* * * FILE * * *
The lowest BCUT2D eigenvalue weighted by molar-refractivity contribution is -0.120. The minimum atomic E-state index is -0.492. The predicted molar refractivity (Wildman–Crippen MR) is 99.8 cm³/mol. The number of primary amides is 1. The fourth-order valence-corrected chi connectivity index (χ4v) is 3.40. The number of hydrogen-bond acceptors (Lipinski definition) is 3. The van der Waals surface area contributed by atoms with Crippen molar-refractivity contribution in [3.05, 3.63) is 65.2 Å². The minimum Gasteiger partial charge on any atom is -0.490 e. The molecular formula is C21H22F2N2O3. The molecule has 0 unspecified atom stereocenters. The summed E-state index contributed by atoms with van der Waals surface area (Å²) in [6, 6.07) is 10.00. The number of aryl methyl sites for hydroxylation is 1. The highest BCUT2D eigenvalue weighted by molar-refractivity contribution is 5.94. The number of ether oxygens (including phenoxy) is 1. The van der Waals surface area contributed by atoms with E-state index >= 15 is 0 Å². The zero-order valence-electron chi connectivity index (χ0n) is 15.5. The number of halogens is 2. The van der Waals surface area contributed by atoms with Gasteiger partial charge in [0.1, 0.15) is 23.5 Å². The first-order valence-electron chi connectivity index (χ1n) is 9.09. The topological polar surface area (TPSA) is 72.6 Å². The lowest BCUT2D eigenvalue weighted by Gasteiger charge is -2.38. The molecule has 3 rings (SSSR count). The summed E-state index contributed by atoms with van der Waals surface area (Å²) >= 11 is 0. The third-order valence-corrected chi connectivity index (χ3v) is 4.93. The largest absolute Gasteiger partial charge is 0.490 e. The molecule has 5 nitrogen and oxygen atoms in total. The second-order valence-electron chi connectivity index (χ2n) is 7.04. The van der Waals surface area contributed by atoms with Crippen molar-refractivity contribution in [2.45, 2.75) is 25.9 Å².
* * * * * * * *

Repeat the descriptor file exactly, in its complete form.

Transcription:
The lowest BCUT2D eigenvalue weighted by molar-refractivity contribution is -0.120. The minimum atomic E-state index is -0.492. The predicted molar refractivity (Wildman–Crippen MR) is 99.8 cm³/mol. The number of primary amides is 1. The fourth-order valence-corrected chi connectivity index (χ4v) is 3.40. The number of hydrogen-bond acceptors (Lipinski definition) is 3. The van der Waals surface area contributed by atoms with Crippen molar-refractivity contribution in [3.05, 3.63) is 65.2 Å². The minimum Gasteiger partial charge on any atom is -0.490 e. The molecular formula is C21H22F2N2O3. The molecule has 0 unspecified atom stereocenters. The summed E-state index contributed by atoms with van der Waals surface area (Å²) in [6, 6.07) is 10.00. The number of aryl methyl sites for hydroxylation is 1. The highest BCUT2D eigenvalue weighted by molar-refractivity contribution is 5.94. The number of ether oxygens (including phenoxy) is 1. The van der Waals surface area contributed by atoms with E-state index >= 15 is 0 Å². The zero-order valence-electron chi connectivity index (χ0n) is 15.5. The number of halogens is 2. The van der Waals surface area contributed by atoms with Gasteiger partial charge in [0.1, 0.15) is 23.5 Å². The first-order valence-electron chi connectivity index (χ1n) is 9.09. The topological polar surface area (TPSA) is 72.6 Å². The lowest BCUT2D eigenvalue weighted by Gasteiger charge is -2.38. The molecule has 3 rings (SSSR count). The summed E-state index contributed by atoms with van der Waals surface area (Å²) >= 11 is 0. The third-order valence-corrected chi connectivity index (χ3v) is 4.93. The largest absolute Gasteiger partial charge is 0.490 e. The molecule has 5 nitrogen and oxygen atoms in total. The second-order valence-electron chi connectivity index (χ2n) is 7.04. The van der Waals surface area contributed by atoms with Crippen molar-refractivity contribution in [2.45, 2.75) is 25.9 Å².